Russ Allen: Harwich’s Hidden History 4.0


A couple of weeks ago I posed a question to folks on my social media network: “What are the 20 most historically significant buildings and locations in the town of Harwich?”

Harwich has an historical society, an historic district and historical commission, a handful of addresses listed on the National Register of Historic Places, and at least two facilities specifically dedicated to its history. It has over 70 stone memorials and monuments celebrating people and places of significance in its past. Pictures and related information on 45 of them are on display for ArtWeek 2019 at the Harwich Cultural Center.

My goal in posing this question was not to obtain official answers from bodies whose stated purpose is to record and celebrate Harwich’s past. Rather, I was seeking nominations from average citizens of Harwich that could give an indication of their general knowledge of the town’s history.

Many replies were received—over 50. Since some were duplicates or did not fit the criteria, initial judgments shortened the list closer to the number set in the original request.

In the process it became apparent that the track record for historic preservation, as well as historical accuracy, is mixed at best. Most know the story of the demise of the Exchange Building in Harwich Center. Great effort and expense have gone into the restoration and repurposing of the South Harwich Methodist Church on Chatham Road, while the looming West Harwich Baptist Church shows increasing signs of neglect as does the nearby former youth center, the object of some contemporary preservation efforts. An historic structure in the Herring River, once targeted by neighbors for demolition, has now been repurposed for aquaculture uses.

Preservation projects are often met with varying responses. Repainting the Albro House in its original colors prompted some criticism, despite the attractiveness of the result, as did the effort, as reported in the Jan. 25, 2017, edition of The Cape Cod Chronicle, of the historic district and the historical commission to require “the 1855 bank building and 1880 Brooks building be restored with historically accurate colors, which include brown, gray, off-white and brick red” rather than with the bland white with which the Brooks Free Library was recently repainted.

Furthermore, debate continues over the historic preservation of the “great captains’ houses” on Route 28 in West Harwich and can be expected regarding proposals for significant upgrades to the Brooks Academy despite the fact that the building is closed to residents for a major part of the year.

Several buildings and one section of Harwich were nominated for inclusion in the Top 20 List due to the belief they are listed on the National Register of Historic Places: Captain James Berry House, 27 Main St., Harwich, Greek Revival architecture, built in 1858; Chase Library, 7 Route 28, West Harwich, Colonial Revival architecture, constructed in 1911; South Harwich Methodist Church, 270 Chatham Rd., East Harwich, nineteenth century Cape Cod architecture, built in 1836; Herring River Fish House, an early 1900s commercial fish house located in the Herring River; the aforementioned Albro House located next to town hall; the Sydney Brooks Home, next door to the Brooks Free Library; and the Harwich Historic District, an area of Harwich Center designated by an irregular pattern on both sides of Main St., west to Forest Street and east to the junction of Route 39 and Chatham Road.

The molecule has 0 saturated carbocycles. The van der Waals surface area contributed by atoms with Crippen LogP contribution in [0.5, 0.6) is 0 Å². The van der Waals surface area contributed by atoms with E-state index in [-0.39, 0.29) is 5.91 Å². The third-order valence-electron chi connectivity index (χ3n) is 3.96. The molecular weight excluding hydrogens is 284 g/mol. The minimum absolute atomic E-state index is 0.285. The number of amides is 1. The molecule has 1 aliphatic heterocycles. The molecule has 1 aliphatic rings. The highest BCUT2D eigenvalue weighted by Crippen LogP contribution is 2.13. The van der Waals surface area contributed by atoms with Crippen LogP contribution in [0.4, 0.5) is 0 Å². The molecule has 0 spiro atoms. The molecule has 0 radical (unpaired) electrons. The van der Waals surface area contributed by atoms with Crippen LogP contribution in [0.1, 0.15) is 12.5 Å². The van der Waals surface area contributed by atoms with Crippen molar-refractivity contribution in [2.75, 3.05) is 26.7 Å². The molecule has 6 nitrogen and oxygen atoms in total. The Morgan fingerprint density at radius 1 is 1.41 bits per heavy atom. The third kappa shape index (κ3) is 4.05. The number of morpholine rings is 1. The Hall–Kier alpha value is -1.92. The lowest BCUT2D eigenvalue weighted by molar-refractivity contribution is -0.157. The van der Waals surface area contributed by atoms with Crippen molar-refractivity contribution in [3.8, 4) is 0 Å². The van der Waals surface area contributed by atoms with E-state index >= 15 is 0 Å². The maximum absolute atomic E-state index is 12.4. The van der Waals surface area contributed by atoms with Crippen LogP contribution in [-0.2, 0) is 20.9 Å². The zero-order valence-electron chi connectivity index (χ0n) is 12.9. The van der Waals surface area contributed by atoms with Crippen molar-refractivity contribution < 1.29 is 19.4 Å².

It is interesting to note, however, that only the Captain James Berry House, South Harwich Methodist Church and the Harwich Historic District are actually listed on the National Register, according to its official and an unofficial website.

Among other popular nominees for the list: Brooks Academy at the intersection of Sisson Road and Parallel Street, built in 1844 housing the Harwich Historical Society; Crowell Barn Museum, originally opened in 1912 and recently renovated and relocated to the grounds of the Brooks Academy; Speaker of the House of Representatives Thomas “Tip” O’Neill’s grave in Mount Pleasant Cemetery in Harwich Port; Ocean Grove Campgrounds in Harwich Port, also referred to as The Campgrounds and The Grove; the Ice Plant and the Barrel Factory in South Harwich; Gershom Hall's Mill (later Ryder's Mill or the "Middle Mill”), the first mill in Harwich; Crowell's Bog off of Punkhorn Road, a dirt road opposite Long Pond on Route 124; Brooks Free Library in Harwich Center, as well as the Harwich Port Library on Bank Street; Pilgrim Congregational Church on Route 28 in Harwich Port; First Congregational Church in Harwich Center; East Harwich Methodist Church on the corner of Church Street and Queen Anne Road; the old recreation building/school (now Harwich Junior Theater Arts Center) in West Harwich, which may once have housed a Masonic Temple; the Belmont Hotel in West Harwich; the Ocean Spray Cranberry screen house in North Harwich; and the Native American Burial Grounds off lower Lothrop Avenue and on Queen Anne Road, also known as the Old Methodist Cemetery.

Unfortunately, there is limited or no information available on many of these nominated sites; some may no longer exist, and most are not clearly and noticeably identified at their locations as historic sites. Which is why I have titled this as another column on “Harwich’s Hidden History.”

The history of Harwich is best understood and appreciated when it is known by its residents and visitors, and it becomes known through historic resources like guidebooks, markers, maps, walks and trails that allow people to learn and experience the events, people, and places that helped make Harwich what it is as a place and people today.

Further nominations as well as information on any of the locations mentioned in this column may be sent to